Monday, October 15, 2012

Hot Water Bath Canning

One of our regular readers, @Streetlights94, asked us to explain how to can (preserve) vegetables and fruits using a hot water bath, since we spent much of the summer doing canning for the coming winter. This entry is to serve as a basic primer. There is loads of information on the internet about canning, including many recipes. (we even have our personally created (Spicy) Green Tomato Chutney recipe here:

Why canning? Canning is a good way to preserve a summer bounty. Many times it's difficult to keep up with eating everything a healthy garden is producing during the summer/early fall, and rather than giving away all the extra to your friends and neighbours, it's wise to "put up" some of the food for the fall, winter and spring months.

Canning is a method of food preservation dating back as far as the 1790's (in France). Other forms include drying, freezing, fermenting, pickling, cure and smoking. See National Center for Home Food Preservation for a wealth of information on all types of preservation.

There are two types of canning, boiling water bath, and pressure canning. Hot water bath canning is commonly used for produce that are high in acid (LESS THAN 4.6 pH, so 4.6 pH to 2.4 pH, which is the pH of cranberry juice, one of the most acidic fruits), such as fruits (apples/apple sauce, peaches, pears, apricots, berries, plums, cherries, rhubarb, cranberries and *most tomatoes), fruit/tomato juice, fruit jellies, jams or have additional acids (such as lemon juice or citric acid) added to them, things such as pickled beets, pickles, relishes, "butters", marmalades, preserves, chutney. Pressure canning is used for vegetables and fruits of low acid level...which is most of them. Pressure canning is a topic for another day.
Equipment Needed:
- Sharpie – for marking the jars with date and content after being canned.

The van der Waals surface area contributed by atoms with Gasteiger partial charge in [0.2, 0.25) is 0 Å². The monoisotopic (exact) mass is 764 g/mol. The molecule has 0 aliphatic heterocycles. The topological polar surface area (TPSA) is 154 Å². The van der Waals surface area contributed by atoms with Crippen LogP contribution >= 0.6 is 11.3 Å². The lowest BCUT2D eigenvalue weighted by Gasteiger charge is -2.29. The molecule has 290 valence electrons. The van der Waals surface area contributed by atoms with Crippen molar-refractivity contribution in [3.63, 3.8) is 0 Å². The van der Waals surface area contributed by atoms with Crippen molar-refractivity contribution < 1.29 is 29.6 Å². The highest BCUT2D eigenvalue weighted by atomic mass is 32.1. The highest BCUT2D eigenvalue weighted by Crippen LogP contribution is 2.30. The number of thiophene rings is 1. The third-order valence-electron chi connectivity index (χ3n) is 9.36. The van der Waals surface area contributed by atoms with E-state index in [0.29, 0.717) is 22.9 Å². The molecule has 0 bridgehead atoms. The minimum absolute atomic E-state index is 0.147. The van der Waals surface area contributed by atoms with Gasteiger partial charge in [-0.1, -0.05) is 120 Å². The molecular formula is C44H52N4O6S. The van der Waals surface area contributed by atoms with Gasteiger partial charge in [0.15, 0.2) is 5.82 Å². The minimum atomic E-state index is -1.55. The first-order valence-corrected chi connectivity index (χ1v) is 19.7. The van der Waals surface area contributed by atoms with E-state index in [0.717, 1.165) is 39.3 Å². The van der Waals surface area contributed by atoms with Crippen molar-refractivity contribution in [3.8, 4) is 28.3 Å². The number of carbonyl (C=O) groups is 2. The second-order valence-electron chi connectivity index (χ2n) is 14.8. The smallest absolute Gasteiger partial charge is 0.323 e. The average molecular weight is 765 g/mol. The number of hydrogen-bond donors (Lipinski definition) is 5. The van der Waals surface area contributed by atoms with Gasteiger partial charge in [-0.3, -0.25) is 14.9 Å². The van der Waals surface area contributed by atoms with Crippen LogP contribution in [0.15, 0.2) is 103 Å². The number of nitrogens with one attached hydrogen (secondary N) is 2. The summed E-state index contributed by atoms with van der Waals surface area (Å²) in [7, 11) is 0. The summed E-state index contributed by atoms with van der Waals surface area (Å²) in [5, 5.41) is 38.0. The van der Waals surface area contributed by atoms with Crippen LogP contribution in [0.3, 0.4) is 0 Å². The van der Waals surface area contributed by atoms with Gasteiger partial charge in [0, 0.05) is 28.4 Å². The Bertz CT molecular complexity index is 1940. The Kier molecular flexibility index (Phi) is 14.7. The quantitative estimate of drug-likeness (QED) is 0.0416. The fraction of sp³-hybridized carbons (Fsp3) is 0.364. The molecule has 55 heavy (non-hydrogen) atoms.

- Towels – for spillage and setting wet jars on.
- Jars, rings and covers – for filling with contents.
- Timer – to use for canning the appropriate time.
- Boiling water canner/kettle – the pot used to process the canning in.
- Tongs -
- Jar funnel – eases the filling of jars with minimal spillage.
- Jar lifter – makes removing hot jars from water safely.
The Produce:
Wash produce you plan to use well. The best types are recently picked, not over-ripe and relatively blemish-free.

Assemble all the ingredients you will need, prepare all the other vegetable fruit ingredients you plan to add to your main ingredient.

Process recipes as per the instructions you are using.

The Steps:
The Jars:
Sterilize jars with hot water and mild soap prior to filling with contents, turn upside down on towel until needed.

Fill canner/kettle about half full or more with water, so that when the jars are places inside, the water is at least 1"-2" over the top of the jars. You may have to remove some water once you place the jars in.

Sterilize the lids in very hot water, in addition to sterilization this softens the sealing compound and makes a seal easier to attain.

The Contents:
When filling the jars make sure to leave a bit of a space, about an inch. We've had them "explode", and not achieve a seal, when filled too full.
Gently tap the bottom of the jar on the counter, if not using a spatula to remove air bubbles (we use the tapping method).
Place the tightly closed jars in the water and cover the kettle/cooker.

The Bath:
Time your gentle boil, there is a chart for different foods that range between 5 (for juices) and 30 (some raw fruits) minutes.
Image Source
After you pull the jars from the water, the jars will not necessarily be sealed right away after you take them out of the water. Let the jars cool on the counter; you will hear them make a popping sound, which one of the signs of a good seal*. Sometimes it takes longer than you would expect. Once it was about 10 hours until the jar finally popped, and it popped hard.

Canning is a fun and useful skill to learn, and if you learn how to pressure can then the creativity of your canning is nearly limitless and is extended to things like meats/proteins and vegetables that don't include a high salt-preservative content.

If you have some basic questions, feel free to comment in the section below. We realize we may have missed some things due to current distractions in our life.

Disclaimer: We are not responsible for any outcomes from the information used in this entry. This is how we can foods using the hot/boiling water bath methods. If you have questions seek the advice of a professional. *For expanded information guidelines on tomatoes, additional indications of a seal, other in-depth information, including instruction on canning jams and jellies, we recommend this document from the Virginia State Extension Office:

1 comment:

  1. I love this! Thank you so so much for this great explanation. I love you all! xoxo